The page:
Treatment of RuHCl(CO)(PPh3)(3) with CH2=C=CHCO2Me gives the allyl complex Ru(77 3 -CH2CHCHCO2Me)CI(CO)(PPh3)(2). The analogous allyl complexes Os(eta(3)-CH2CHCHR)Cl(CO)(PPh3)(2) (R = Ph, CH2Ph) are also produced from the reactions of OsHCI(CO)(PPh3)(3) with CH2=C=CHR. In contrast, MHCl(PPh3)(3) (M = Ru, Os) react with CH2=C=CHR to give the vinyl complexes MCl((C(CH3)=CHR)(CH2 C=CHR)(PPh3)(2) (M = Ru, R = CMe3, M = Os, R = CMe3, Ph, CO2Et).
The nonplanarity found in metallabenzene complexes has been investigated theoretically via density functional theory (DFT) calculations. A metallabenzene has four occupied π molecular orbitals (8 π electrons) instead of three that benzene has. Our electronic structure analyses show that the extra occupied π molecular orbital, which is the highest occupied molecular orbital (HOMO) in many metallabenzenes, has antibonding interactions between the metal center and the metal-bonded ring-carbon atoms, providing the electronic driving force toward nonplanarity.
Reactions of CpW(CO)(2)(mu-PPh2)Mo(CO)(5) (1) with alkyl disulfides RSSR (R = Me, Et, Pr, Bu-n) in refluxing dichloromethane yielded the series of new mixed-metal and mixed-ligand bridged compounds CpW(CO)(mu-SR)(2)(mu-PPh2)Mo(CO)(3) (R = Me (4a), Et (4b), Pr (4c), Bun (4d)), CpW(CO)(mu-SR)2(mu-PPh2)Mo(CO)(mu-SR)(2) (R = Me (5a), Et (5b), Pr (5c), Bu-n (5d)), and CpW(CO)(mu-SR)(2)(mu-PPh2) Mo(CO)(2)(PPh2SR) (R = Me (6a), Et (6b), Pr (6c), Bu-n (6d)). All except 6c were characterized by single-crystal X-ray diffraction analysis.
Treatment of the osmabenzyne Os(equivalent to CC(SiMe3)=C(Me)C(SiMe3)=CH)Cl-2(PPh3)(2) (1) with 2,2'-bipyridine (bipy) and thallium triflate (TlOTf) produces the thermally stable dicationic osmabenzyne [Os( equivalent to CC(SiMe3)=C(Me)C(SiMe3)=CH)(bipy)(PPh3)(2)](OTf)(2) (2). The dicationic osmabenzyne 2 reacts with ROH (R = H, Me) to give osmabenzene complexes [Os(=C(OR)CH=C(Me)C(SiMe3)=CH)(bipy)(PPh3)(2)]OTf, in which the metallabenzene ring deviates significantly from planarity.
Formal [2+2+2] addition reactions of the NBD ligand in [Cp*Ru(H2O)(NBD)]BF4 (NBD = norbornadiene) with H-2, Ph3SiH, ArCH=C=CH2, and RC=-CPh were observed. In contrast, olefins such as styrene and NBD do not undergo similar [2+2+2] addition reactions with [Cp*Ru(H2O)(NBD)]BF4. [Cp*Ru(H2O)(NBD)]BF4 reacts with H-2 in benzene to give [Cp*Ru(eta(6)-C6H6)]BF4 and nortricyclene. Similarly, [Cp*Ru(H2O)(NBD)]BF4 reacts with Ph3SiH to give [Cp*Ru(eta(6)-C6H5SiPh2OH)]BF4 and nortricyclene.
In this paper, the mechanism of alkyne metathesis catalyzed by W/Mo alkylidyne complexes has been theoretically investigated with the aid of density functional theory calculations. Calculations on various model alkylidyne complexes M( CMe)(OR)(3) (M = W, Mo; R = Me, CH2F), W( CMe)(NMe2)(3), and W( CMe)(Cl)(3) allow us to examine the factors that influence the reaction barriers. In the reaction mechanism, metallacyclobutadienes are initially formed from a ring-closing step between alkynes and alkylidyne complexes. A ring-opening step then gives the metathesis products.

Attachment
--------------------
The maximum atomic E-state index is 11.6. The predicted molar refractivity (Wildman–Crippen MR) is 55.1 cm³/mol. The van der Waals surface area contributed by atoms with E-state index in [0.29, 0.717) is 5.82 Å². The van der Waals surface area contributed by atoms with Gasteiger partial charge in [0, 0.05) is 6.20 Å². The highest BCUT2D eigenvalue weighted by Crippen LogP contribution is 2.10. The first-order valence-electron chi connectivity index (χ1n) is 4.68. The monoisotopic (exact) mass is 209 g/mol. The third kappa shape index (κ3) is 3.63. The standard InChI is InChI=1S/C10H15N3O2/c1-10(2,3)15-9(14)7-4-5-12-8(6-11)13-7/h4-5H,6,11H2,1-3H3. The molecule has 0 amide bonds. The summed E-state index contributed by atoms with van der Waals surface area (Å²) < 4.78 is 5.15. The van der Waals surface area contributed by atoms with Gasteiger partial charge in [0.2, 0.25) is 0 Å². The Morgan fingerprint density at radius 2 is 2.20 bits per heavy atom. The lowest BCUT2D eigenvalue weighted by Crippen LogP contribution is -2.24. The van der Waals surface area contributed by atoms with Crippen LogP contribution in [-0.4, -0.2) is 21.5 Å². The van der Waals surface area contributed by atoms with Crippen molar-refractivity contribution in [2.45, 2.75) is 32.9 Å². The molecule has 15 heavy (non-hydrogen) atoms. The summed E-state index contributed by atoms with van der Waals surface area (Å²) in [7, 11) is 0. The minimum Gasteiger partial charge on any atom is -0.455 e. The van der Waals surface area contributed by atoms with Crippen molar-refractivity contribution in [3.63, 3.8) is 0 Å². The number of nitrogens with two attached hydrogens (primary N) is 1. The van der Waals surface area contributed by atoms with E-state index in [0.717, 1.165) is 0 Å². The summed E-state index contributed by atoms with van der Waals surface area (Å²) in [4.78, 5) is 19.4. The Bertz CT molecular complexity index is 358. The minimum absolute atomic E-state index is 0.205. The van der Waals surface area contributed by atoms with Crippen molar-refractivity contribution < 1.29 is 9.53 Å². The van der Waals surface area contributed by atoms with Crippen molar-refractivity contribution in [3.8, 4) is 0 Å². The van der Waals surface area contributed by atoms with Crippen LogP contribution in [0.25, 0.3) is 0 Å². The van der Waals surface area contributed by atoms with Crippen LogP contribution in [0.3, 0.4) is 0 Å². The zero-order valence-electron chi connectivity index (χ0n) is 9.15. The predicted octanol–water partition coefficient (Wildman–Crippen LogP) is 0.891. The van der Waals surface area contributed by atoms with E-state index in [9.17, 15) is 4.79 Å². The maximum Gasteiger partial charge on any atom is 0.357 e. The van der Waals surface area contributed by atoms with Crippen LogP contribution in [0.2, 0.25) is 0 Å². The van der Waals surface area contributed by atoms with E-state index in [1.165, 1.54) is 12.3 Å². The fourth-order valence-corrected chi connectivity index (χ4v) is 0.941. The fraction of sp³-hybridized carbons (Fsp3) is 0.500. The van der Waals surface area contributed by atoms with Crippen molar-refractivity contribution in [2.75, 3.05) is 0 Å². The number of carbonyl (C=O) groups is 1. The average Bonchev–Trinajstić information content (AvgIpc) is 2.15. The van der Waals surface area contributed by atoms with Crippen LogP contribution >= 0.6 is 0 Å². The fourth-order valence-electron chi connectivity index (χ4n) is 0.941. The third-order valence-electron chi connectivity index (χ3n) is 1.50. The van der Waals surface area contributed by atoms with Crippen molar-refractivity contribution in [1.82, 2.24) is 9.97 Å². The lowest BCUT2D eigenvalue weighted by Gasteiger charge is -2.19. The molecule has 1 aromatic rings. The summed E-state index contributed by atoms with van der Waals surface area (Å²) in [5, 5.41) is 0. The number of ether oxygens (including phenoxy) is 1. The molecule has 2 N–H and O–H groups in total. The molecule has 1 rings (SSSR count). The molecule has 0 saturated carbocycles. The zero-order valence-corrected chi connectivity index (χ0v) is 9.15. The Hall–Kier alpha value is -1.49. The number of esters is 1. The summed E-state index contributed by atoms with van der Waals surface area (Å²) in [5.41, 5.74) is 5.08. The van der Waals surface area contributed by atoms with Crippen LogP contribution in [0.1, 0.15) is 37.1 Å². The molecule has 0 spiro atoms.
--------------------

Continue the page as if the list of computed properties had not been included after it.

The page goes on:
Treatment of OsHCl(PPh3)(3) with allenes CH2=C=CHR at room temperature in benzene produced the vinyl complexes OsCl(C(CH3)=CHR)(CH2=C=CHR)-(PPh3)(2), instead of eta(3)-allyl complexes as normally observed. DFT calculations show that the formation of the vinyl complex is favored kinetically.
Palladium-catalyzed terminal alkyne dimerization, through oxidative homocoupling, is a useful approach to the synthesis of symmetrical 1,4-diynes. Recent investigations have suggested that this reaction might be accomplished in the absence of intentionally added stoichiometric oxidants (to reoxidize Pd(0) to Pd(II)). In this paper, we have fully addressed the question of whether oxygen (or added oxidant) is required to facilitate this process. The presence of a stoichiometric quantity of air (or added oxidant such as I2) is essential for alkyne dimerization.
In this paper, the trans influence of boryl ligands, together with that of other ligands commonly believed to have a strong trans influence, has been investigated theoretically via density functional theory (DFT) calculations on a series of square-planar platinum(II) complexes of the form trans-[PtL(Cl) (PMe3)(2)].
B3LYP density functional theory calculations have been carried out to examine the structural and energetic aspects of β-hydrogen elimination in several metallacyclic complexes of ruthenium and platinum. Factors affecting barriers of the elimination reactions have been examined. It was found that favorable structural arrangements, in which the transferring β-hydrogen is in close proximity to the metal center, for β-hydrogen elimination exist in certain ring conformations of metallacyclic complexes.